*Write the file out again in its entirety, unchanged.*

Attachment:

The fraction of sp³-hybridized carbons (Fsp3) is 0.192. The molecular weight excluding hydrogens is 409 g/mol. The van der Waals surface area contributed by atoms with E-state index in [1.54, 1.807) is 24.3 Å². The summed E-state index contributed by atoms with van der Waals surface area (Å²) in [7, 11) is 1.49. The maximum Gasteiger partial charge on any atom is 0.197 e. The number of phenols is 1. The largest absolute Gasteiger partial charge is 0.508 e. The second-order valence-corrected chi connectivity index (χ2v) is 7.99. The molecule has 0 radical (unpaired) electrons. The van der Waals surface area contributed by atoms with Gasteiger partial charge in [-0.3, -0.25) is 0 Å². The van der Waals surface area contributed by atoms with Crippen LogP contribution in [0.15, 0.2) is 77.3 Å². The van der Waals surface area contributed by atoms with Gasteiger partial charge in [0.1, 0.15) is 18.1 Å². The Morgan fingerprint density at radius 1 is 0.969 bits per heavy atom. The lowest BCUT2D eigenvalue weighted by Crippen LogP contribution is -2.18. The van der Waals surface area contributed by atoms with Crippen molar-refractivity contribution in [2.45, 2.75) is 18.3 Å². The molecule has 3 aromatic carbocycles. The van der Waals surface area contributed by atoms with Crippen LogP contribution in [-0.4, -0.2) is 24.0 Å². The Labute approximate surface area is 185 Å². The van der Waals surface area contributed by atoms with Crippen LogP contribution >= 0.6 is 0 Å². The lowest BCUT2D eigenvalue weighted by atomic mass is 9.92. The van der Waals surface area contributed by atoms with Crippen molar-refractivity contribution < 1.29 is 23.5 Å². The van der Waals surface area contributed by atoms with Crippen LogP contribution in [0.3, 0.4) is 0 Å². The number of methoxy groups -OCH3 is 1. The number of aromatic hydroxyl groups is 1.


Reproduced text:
The fraction of sp³-hybridized carbons (Fsp3) is 0.192. The molecular weight excluding hydrogens is 409 g/mol. The van der Waals surface area contributed by atoms with E-state index in [1.54, 1.807) is 24.3 Å². The summed E-state index contributed by atoms with van der Waals surface area (Å²) in [7, 11) is 1.49. The maximum Gasteiger partial charge on any atom is 0.197 e. The number of phenols is 1. The largest absolute Gasteiger partial charge is 0.508 e. The second-order valence-corrected chi connectivity index (χ2v) is 7.99. The molecule has 0 radical (unpaired) electrons. The van der Waals surface area contributed by atoms with Gasteiger partial charge in [-0.3, -0.25) is 0 Å². The van der Waals surface area contributed by atoms with Crippen LogP contribution in [0.15, 0.2) is 77.3 Å². The van der Waals surface area contributed by atoms with Gasteiger partial charge in [0.1, 0.15) is 18.1 Å². The Morgan fingerprint density at radius 1 is 0.969 bits per heavy atom. The lowest BCUT2D eigenvalue weighted by Crippen LogP contribution is -2.18. The van der Waals surface area contributed by atoms with Crippen molar-refractivity contribution in [2.45, 2.75) is 18.3 Å². The molecule has 3 aromatic carbocycles. The van der Waals surface area contributed by atoms with Crippen LogP contribution in [-0.4, -0.2) is 24.0 Å². The Labute approximate surface area is 185 Å². The van der Waals surface area contributed by atoms with Crippen LogP contribution >= 0.6 is 0 Å². The lowest BCUT2D eigenvalue weighted by atomic mass is 9.92. The van der Waals surface area contributed by atoms with Crippen molar-refractivity contribution < 1.29 is 23.5 Å². The van der Waals surface area contributed by atoms with Crippen LogP contribution in [0.3, 0.4) is 0 Å². The number of methoxy groups -OCH3 is 1. The number of aromatic hydroxyl groups is 1.